Hamas has re-elected its veteran leader, Khaled Meshaal, in the Egyptian capital, Cairo, two Hamas officials said.
"The leaders of Hamas chose Meshaal," a high-ranking official told the AFP news agency by telephone from Cairo on Monday, requesting anonymity.
The officials said the majority of the group's Shura council members voted for Meshaal. They spoke on condition of anonymity because they were not authorised to discuss the secret procedure.
Meshaa, 56, who has run the Palestinian movement since 1996 from exile, was seen as a favourite. He is backed by regional powers Qatar, Turkey and Egypt and is now based in Qatar.
His re-election could revive stalled reconciliation efforts between Hamas and political rival Mahmoud Abbas, the Western-backed Palestinian president based in Ramallah, West Bank.
Meshaal has pushed for reconciliation, but has been blocked by Hamas hardliners in Gaza who fear a unity deal will give Abbas a new foothold in Gaza and weaken Hamas' grip on the territory.
Last year, Meshaal and Abbas, who have cordial relations, reached a deal whereby Abbas would head an interim government of technocrats in the West Bank and Gaza.
This government would have paved the way for general elections. However, the deal never got off the ground because of opposition from Hamas leaders in Gaza and senior figures in Abbas' Fatah movement.
Last week, the Emir of Qatar proposed holding a reconciliation conference in Egypt in the coming weeks to set up a timetable for forming the interim government and holding elections.
Asked about the conference on Monday, Abbas seemed ambivalent. Speaking in Ramallah, he said he would attend such a conference if invited, but that, "in principle, there are no problems between us that require all these efforts".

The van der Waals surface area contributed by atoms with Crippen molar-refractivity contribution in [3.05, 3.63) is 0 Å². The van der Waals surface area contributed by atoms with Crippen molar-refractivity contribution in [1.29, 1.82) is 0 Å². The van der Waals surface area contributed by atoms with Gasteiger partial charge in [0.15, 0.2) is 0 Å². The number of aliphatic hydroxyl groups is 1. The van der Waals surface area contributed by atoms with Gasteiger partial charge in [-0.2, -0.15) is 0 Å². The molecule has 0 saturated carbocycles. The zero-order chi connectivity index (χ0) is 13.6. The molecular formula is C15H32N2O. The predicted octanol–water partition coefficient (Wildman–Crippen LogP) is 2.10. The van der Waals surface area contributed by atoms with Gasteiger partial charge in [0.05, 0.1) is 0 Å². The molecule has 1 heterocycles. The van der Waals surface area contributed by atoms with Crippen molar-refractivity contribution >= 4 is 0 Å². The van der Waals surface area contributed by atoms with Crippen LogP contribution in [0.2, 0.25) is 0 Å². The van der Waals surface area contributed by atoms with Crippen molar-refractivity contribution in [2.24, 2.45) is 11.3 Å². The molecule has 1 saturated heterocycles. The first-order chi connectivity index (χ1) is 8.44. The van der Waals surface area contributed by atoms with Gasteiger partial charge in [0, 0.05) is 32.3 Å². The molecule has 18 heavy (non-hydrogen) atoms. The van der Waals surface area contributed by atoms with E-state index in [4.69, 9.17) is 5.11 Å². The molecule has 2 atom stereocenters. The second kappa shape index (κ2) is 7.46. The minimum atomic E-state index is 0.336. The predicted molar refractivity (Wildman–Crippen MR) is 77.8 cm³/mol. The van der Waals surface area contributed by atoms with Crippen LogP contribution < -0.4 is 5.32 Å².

Divide and conquer
In 2006, Hamas swept the Palestinian elections winning a majority in the Palestinian parliament under Abbas, who was elected president in 2005 after the death of former president Yasser Arafat.
Following the Hamas victory, Israel and the Quartet on the Middle East - made up of the UN, US, EU and Russia - imposed harsh economic sanctions against the Palestinian National Authority and the occupied Palestinian territories.
Israel and the Quartet said sanctions would be lifted only if Hamas renounced the use of violent resistance, recognised the right of Israel to exist as a Jewish state and accepted all previous agreements between Israel and the Palestinian National Authority.
Hamas refused, and Fatah tried to oust Hamas from the government - a fight that quickly turned into a brutal civil war in which Hamas took over Gaza and ousted Fatah.
International sanctions on the Palestinian Authority, which remained in power in the West Bank, were lifted and a severe blockade of Hamas-governed Gaza was imposed that continues to this day.
The Hamas resistance movement was founded in Gaza in 1987 as an offshoot of the region's Egyptian-founded Muslim Brotherhood.
Hamas leaders, including Meshaal, refuse to recognise Israel as a 'Jewish-only state' or to denounce violent resistance against the Israeli occupation.